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Morning Express with Robin Meade

A fast, personal, and smart blend of all the news you want in the morning. We call it "News in the Fast Lane." So buckle up.

The science working against tropical storm Emily

Tropical Storm Emily formed yesterday over the Caribbean, and is heading westward south of Puerto Rico right now. PR as well as the Dominican Republic are under a tropical storm warning, and the US Virgin Islands are under a watch as most of the rain and wind from the storm hits them tonight and tomorrow. Winds are currently only 40 mph, but it is expected to strengthen a bit over the next 24-36 hours over some warm water. Luckily, there are some factors working against Emily exploding into a major storm:

1) The shear she is experiencing on the northern section of the circulation. That means that every time the thunderstorms near the center start to rise, they get disrupted by the winds aloft and can’t gain much height or strength.

2) The dry air that she is rolling into. That basically helps to evaporate the clouds a little as they start to build. Tropical systems really need humid air to gain power.

3) It will take aim at Hispaniola, and should be over land for a day. Tropical storms need the warm water to keep feed in moisture and energy, and if you take that away the storm starts to die down.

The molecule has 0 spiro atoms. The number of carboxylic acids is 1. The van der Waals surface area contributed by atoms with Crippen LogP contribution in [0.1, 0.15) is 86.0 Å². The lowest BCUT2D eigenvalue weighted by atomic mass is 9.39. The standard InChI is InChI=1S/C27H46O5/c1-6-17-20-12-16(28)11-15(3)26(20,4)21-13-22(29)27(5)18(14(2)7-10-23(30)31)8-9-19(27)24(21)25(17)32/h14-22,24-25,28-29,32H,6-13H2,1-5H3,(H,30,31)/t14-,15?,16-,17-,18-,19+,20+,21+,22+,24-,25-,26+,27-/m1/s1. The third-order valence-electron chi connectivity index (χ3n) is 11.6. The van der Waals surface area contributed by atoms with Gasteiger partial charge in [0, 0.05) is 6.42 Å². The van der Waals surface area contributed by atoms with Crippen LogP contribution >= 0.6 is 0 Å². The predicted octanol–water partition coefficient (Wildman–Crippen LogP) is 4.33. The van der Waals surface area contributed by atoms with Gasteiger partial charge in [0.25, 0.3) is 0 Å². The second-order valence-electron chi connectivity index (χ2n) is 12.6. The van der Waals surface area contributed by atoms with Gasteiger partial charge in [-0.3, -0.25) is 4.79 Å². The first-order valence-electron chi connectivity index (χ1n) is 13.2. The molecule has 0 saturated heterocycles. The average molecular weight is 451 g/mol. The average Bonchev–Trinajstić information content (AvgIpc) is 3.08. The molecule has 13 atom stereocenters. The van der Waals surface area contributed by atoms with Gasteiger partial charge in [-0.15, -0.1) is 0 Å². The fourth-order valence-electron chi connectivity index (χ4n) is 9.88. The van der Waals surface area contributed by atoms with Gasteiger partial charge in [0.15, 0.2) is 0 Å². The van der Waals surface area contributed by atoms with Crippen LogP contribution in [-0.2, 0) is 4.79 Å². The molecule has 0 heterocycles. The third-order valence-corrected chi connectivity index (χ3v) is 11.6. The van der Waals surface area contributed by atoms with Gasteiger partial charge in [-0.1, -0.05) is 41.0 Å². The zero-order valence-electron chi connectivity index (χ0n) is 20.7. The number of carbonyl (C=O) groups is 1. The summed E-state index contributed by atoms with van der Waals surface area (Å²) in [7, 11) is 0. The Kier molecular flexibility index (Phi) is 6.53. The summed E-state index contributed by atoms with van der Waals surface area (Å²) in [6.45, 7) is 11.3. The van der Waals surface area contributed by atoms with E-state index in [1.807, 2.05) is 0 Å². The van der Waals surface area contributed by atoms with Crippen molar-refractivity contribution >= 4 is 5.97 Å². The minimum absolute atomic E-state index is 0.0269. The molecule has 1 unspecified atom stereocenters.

If Emily can hold itself together after all this in the next 48 hours, it could gain strength and head towards the Bahamas and the SE coast of the US. Check out the path from the NHC:

The same weather pattern from Monday is in place across the continental US. Heat warnings/advisories are solid across the MW and S, and big storms are popping throughout WI, MN, SD, IA and MI. Severe storms will be back for the same spots today (OH to IL), and even more could hammer into New England. I’ll have that forecast for you. The west looks quiet, after morning clouds move away from the coast, and monsoon rain will fall in the Four Corners. Full details on the show.

Headed down to get some coffee. I miss the NJ hair-netted diner-workers that used to ask me "more cawfee doll?" about this time every morning.

Follow Morning Express with Robin Meade meteorologist Bob Van Dillen on Twitter and get breaking weather news anywhere, anytime: @BobVanDillen

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